DIY Radiator Reflectors Help Keep Your Home Heated with Less Energy
When it comes to battling high energy bills in the winter, it helps to find every little advantage you can. There are plenty of expensive ways to reduce your heat and air conditioning spending, like replacing your windows, replacing your insulation, or purchasing new HVAC equipment.
However, homeowners can also take advantage of little tricks that cost almost nothing and can help save precious extra dollars. One example is purchasing or making reflectors for your radiators. Read on to learn how you can make your home’s heating system more energy efficient by adding reflectors.
Hot Air Escaping Through the Walls
Boilers may be falling out of favor these days to more popular options like forced-air furnaces and heat pumps, but plenty of households still rely on gas or oil boilers to stay warm. These pieces of HVAC equipment heat homes by circulating steam or hot water through radiators located around the edges of each room.
Therein lies the rub: the radiators are near the walls so they are out of the way and can easily be connected to the pipes from the boiler, but part of the heat they emit can be lost through the wall via conduction. This can be an especially big problem in older homes where the insulation is less robust. Fortunately, you can act to cut some of those losses and improve energy efficiency with a radiator reflector.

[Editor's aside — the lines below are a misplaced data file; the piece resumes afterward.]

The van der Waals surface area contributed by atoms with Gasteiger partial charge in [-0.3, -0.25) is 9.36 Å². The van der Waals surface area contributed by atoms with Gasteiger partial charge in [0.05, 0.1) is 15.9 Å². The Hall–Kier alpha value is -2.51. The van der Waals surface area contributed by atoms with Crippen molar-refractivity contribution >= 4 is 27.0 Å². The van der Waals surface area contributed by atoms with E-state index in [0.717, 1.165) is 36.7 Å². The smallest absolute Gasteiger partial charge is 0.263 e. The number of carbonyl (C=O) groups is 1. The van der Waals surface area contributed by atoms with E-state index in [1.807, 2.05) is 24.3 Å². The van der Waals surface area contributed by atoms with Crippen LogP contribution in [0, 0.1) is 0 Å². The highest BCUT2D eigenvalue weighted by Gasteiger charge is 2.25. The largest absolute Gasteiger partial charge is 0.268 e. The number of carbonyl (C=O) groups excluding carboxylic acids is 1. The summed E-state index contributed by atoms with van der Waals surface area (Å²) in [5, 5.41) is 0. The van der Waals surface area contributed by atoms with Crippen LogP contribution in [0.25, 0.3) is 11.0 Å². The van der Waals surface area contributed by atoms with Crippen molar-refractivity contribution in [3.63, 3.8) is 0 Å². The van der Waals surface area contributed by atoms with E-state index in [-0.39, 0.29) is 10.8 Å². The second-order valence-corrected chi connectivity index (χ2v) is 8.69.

Radiated Heat vs. Air Convection
The simplest radiator reflectors are DIY—just hang a strip of tin foil on the wall behind the equipment. The idea is to reflect some of the heat back into the room that would otherwise be absorbed by the wall. It is widely believed that tin foil is your best option to improve the heating performance of your radiators. However, despite its reflective properties, tin foil isn't actually the best material to use. As it turns out, despite the name, most of the heat that radiators give off is via convection of heated air, not radiation.
Therefore, a more effective tactic is to line the wall with a thicker material, like foam, that can help boost the room’s insulation. Your local hardware store might have a specific product designated as a radiator reflector in its heat and air conditioning section, or you can just cut a piece of foam yourself. If you want to then line it with tin foil to capture any marginal bits of extra radiated heat, go for it.
If adding radiator reflectors did not make a big enough difference to your home’s heating system, you may need a professional HVAC company. To service your boiler, radiators, or other components of your heat and air conditioning system, contact an expert HVAC technician from One Hour Heating & Air Conditioning.